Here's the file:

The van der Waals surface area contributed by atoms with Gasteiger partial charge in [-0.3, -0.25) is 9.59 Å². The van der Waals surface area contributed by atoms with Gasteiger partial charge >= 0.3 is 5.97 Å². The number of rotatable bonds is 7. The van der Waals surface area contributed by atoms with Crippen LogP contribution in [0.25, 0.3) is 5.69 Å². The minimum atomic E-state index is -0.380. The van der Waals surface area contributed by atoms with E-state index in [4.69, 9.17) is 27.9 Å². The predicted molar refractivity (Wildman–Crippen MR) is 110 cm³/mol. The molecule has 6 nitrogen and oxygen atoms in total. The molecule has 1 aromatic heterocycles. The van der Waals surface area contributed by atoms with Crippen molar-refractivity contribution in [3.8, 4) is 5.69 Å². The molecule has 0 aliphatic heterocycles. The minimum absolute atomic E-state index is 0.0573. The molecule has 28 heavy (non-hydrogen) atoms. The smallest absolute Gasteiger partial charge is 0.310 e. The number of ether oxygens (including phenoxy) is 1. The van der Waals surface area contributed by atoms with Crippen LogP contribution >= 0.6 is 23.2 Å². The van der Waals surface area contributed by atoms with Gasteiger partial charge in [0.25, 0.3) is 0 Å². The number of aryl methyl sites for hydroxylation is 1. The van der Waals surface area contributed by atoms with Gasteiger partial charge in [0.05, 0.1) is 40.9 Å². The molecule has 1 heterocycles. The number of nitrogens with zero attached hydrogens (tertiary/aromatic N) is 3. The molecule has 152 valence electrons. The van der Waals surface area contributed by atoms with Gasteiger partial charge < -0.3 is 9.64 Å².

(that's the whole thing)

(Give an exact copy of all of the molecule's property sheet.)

The van der Waals surface area contributed by atoms with Gasteiger partial charge in [-0.3, -0.25) is 9.59 Å². The van der Waals surface area contributed by atoms with Gasteiger partial charge >= 0.3 is 5.97 Å². The number of rotatable bonds is 7. The van der Waals surface area contributed by atoms with Crippen LogP contribution in [0.25, 0.3) is 5.69 Å². The minimum atomic E-state index is -0.380. The van der Waals surface area contributed by atoms with E-state index in [4.69, 9.17) is 27.9 Å². The predicted molar refractivity (Wildman–Crippen MR) is 110 cm³/mol. The molecule has 6 nitrogen and oxygen atoms in total. The molecule has 1 aromatic heterocycles. The van der Waals surface area contributed by atoms with Crippen molar-refractivity contribution in [3.8, 4) is 5.69 Å². The molecule has 0 aliphatic heterocycles. The minimum absolute atomic E-state index is 0.0573. The molecule has 28 heavy (non-hydrogen) atoms. The smallest absolute Gasteiger partial charge is 0.310 e. The number of ether oxygens (including phenoxy) is 1. The van der Waals surface area contributed by atoms with Crippen LogP contribution >= 0.6 is 23.2 Å². The van der Waals surface area contributed by atoms with Gasteiger partial charge in [0.25, 0.3) is 0 Å². The number of aryl methyl sites for hydroxylation is 1. The van der Waals surface area contributed by atoms with Gasteiger partial charge in [0.05, 0.1) is 40.9 Å². The molecule has 1 heterocycles. The number of nitrogens with zero attached hydrogens (tertiary/aromatic N) is 3. The molecule has 152 valence electrons. The van der Waals surface area contributed by atoms with Gasteiger partial charge < -0.3 is 9.64 Å².